The All Blacks' fearsome reputation took a battering following their 2003 World Cup failure, with the shortcomings of their forwards - for so long the Kiwis' greatest strength - coming under scrutiny.
Last November's 45-6 destruction of France - their last Test outing - saw Graham Henry's side in irrepressible form up-front but doubt lingers over whether their heroics in Paris were just a one off.
However, Woodward - who masterminded England's Test victory against New Zealand at the Westpac Stadium in 2003 - believes the All Blacks remain a huge obstacle to improving the Lions' record of just one series triumph in 10 attempts.
"New Zealand rugby has never changed - it's always been in fantastic health. They are the number one ranked side in the world and have some of the best players around. I've been watching the Super 12 and their players look in pretty good shape," he said.
"Look not only at the Lions' history of touring in New Zealand but at all the records of the individual countries from the northern hemisphere who have been there. It's pretty dismal. We are fully aware of what we're up against.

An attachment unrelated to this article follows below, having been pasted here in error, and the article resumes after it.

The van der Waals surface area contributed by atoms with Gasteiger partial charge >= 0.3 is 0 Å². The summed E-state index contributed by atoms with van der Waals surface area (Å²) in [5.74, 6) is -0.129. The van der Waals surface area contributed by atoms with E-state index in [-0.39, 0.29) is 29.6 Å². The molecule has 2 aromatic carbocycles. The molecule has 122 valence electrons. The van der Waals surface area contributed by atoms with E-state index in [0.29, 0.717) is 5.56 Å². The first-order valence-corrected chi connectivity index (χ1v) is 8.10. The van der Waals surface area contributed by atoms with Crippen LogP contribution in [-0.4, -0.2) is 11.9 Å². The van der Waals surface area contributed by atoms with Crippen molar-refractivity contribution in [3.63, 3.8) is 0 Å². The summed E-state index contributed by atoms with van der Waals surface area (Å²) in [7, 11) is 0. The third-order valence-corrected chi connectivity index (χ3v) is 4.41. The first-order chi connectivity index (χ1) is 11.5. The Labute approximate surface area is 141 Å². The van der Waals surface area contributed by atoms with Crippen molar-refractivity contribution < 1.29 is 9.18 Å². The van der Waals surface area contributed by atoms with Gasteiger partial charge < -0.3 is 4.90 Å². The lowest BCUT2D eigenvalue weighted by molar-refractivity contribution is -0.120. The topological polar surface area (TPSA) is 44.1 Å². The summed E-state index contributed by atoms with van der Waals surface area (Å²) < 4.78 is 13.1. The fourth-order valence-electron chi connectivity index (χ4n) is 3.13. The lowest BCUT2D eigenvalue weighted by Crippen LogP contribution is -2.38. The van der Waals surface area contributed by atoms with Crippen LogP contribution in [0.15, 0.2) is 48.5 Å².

"They are in an incredibly strong position, have a fantastic coaching team and should be very happy with everything. We have huge respect for them. We know their coaches very well and understand the detail they go into in preparation."
The serious business of the three-Test series begins in Christchurch on June 25, but the New Zealand Maori clash will present the Lions with their first major obstacle in three weeks' time.
Woodward said: "Of all the games in the build-up to the first Test, the Maori will, on paper, provide the toughest match. We could potentially be playing against a very strong side.
"But all the games are going to be hard and my focus will be on building up to that first Test. I don't believe in calling the Maori game the fourth Test because there are only three Tests. The Maori will be treated just like any of the other build-up matches."